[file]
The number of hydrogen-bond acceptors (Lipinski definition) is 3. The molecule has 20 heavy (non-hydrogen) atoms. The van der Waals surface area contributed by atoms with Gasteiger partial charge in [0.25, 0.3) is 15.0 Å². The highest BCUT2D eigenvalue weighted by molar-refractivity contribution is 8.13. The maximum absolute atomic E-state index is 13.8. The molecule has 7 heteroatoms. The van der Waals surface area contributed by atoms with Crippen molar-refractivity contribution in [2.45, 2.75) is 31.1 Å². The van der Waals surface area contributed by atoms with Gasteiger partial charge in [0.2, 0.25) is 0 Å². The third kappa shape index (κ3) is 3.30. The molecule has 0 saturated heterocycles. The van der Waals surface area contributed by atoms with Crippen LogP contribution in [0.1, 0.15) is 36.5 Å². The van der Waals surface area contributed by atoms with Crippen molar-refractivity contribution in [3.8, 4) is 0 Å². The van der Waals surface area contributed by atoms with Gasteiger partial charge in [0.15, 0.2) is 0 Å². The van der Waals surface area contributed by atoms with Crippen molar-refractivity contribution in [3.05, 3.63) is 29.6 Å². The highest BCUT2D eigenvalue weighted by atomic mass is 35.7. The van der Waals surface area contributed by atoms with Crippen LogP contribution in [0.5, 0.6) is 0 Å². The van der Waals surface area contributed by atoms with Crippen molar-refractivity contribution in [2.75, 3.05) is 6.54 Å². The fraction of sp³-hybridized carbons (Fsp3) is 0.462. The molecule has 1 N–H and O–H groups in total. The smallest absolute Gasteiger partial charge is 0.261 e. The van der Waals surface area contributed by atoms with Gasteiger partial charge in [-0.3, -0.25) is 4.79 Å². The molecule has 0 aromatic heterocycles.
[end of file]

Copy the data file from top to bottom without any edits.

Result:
The number of hydrogen-bond acceptors (Lipinski definition) is 3. The molecule has 20 heavy (non-hydrogen) atoms. The van der Waals surface area contributed by atoms with Gasteiger partial charge in [0.25, 0.3) is 15.0 Å². The highest BCUT2D eigenvalue weighted by molar-refractivity contribution is 8.13. The maximum absolute atomic E-state index is 13.8. The molecule has 7 heteroatoms. The van der Waals surface area contributed by atoms with Crippen molar-refractivity contribution in [2.45, 2.75) is 31.1 Å². The van der Waals surface area contributed by atoms with Gasteiger partial charge in [0.2, 0.25) is 0 Å². The third kappa shape index (κ3) is 3.30. The molecule has 0 saturated heterocycles. The van der Waals surface area contributed by atoms with Crippen LogP contribution in [0.1, 0.15) is 36.5 Å². The van der Waals surface area contributed by atoms with Crippen molar-refractivity contribution in [3.8, 4) is 0 Å². The van der Waals surface area contributed by atoms with Gasteiger partial charge in [0.15, 0.2) is 0 Å². The van der Waals surface area contributed by atoms with Crippen molar-refractivity contribution in [3.05, 3.63) is 29.6 Å². The highest BCUT2D eigenvalue weighted by atomic mass is 35.7. The van der Waals surface area contributed by atoms with Crippen LogP contribution in [0.5, 0.6) is 0 Å². The van der Waals surface area contributed by atoms with Crippen molar-refractivity contribution in [2.75, 3.05) is 6.54 Å². The fraction of sp³-hybridized carbons (Fsp3) is 0.462. The molecule has 1 N–H and O–H groups in total. The smallest absolute Gasteiger partial charge is 0.261 e. The van der Waals surface area contributed by atoms with Gasteiger partial charge in [-0.3, -0.25) is 4.79 Å². The molecule has 0 aromatic heterocycles.